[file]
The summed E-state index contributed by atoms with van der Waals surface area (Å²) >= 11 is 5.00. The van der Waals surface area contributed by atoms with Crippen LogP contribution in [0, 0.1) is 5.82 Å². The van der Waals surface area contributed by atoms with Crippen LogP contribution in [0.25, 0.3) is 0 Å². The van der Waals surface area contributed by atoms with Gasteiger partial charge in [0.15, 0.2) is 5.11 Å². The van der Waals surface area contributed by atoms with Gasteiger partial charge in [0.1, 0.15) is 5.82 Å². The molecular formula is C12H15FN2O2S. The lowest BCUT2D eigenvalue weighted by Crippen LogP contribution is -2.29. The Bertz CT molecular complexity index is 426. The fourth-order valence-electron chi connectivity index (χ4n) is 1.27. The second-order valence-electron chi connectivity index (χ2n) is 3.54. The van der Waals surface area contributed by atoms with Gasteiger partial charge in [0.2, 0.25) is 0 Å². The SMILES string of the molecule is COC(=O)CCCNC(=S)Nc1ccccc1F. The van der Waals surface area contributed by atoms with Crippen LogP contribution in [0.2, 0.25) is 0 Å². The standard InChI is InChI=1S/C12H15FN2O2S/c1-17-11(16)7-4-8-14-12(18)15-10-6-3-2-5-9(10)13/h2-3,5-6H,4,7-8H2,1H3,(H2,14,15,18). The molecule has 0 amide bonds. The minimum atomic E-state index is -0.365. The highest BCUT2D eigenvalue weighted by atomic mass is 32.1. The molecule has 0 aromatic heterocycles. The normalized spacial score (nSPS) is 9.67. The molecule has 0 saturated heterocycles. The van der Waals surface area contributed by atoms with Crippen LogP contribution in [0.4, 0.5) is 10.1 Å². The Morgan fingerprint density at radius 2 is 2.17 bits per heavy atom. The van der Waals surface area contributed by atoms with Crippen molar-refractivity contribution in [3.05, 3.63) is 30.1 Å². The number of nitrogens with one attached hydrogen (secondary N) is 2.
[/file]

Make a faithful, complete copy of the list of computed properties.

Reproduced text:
The summed E-state index contributed by atoms with van der Waals surface area (Å²) >= 11 is 5.00. The van der Waals surface area contributed by atoms with Crippen LogP contribution in [0, 0.1) is 5.82 Å². The van der Waals surface area contributed by atoms with Crippen LogP contribution in [0.25, 0.3) is 0 Å². The van der Waals surface area contributed by atoms with Gasteiger partial charge in [0.15, 0.2) is 5.11 Å². The van der Waals surface area contributed by atoms with Gasteiger partial charge in [0.1, 0.15) is 5.82 Å². The molecular formula is C12H15FN2O2S. The lowest BCUT2D eigenvalue weighted by Crippen LogP contribution is -2.29. The Bertz CT molecular complexity index is 426. The fourth-order valence-electron chi connectivity index (χ4n) is 1.27. The second-order valence-electron chi connectivity index (χ2n) is 3.54. The van der Waals surface area contributed by atoms with Gasteiger partial charge in [0.2, 0.25) is 0 Å². The SMILES string of the molecule is COC(=O)CCCNC(=S)Nc1ccccc1F. The van der Waals surface area contributed by atoms with Crippen LogP contribution in [0.2, 0.25) is 0 Å². The standard InChI is InChI=1S/C12H15FN2O2S/c1-17-11(16)7-4-8-14-12(18)15-10-6-3-2-5-9(10)13/h2-3,5-6H,4,7-8H2,1H3,(H2,14,15,18). The molecule has 0 amide bonds. The minimum atomic E-state index is -0.365. The highest BCUT2D eigenvalue weighted by atomic mass is 32.1. The molecule has 0 aromatic heterocycles. The normalized spacial score (nSPS) is 9.67. The molecule has 0 saturated heterocycles. The van der Waals surface area contributed by atoms with Crippen LogP contribution in [0.4, 0.5) is 10.1 Å². The Morgan fingerprint density at radius 2 is 2.17 bits per heavy atom. The van der Waals surface area contributed by atoms with Crippen molar-refractivity contribution in [3.05, 3.63) is 30.1 Å². The number of nitrogens with one attached hydrogen (secondary N) is 2.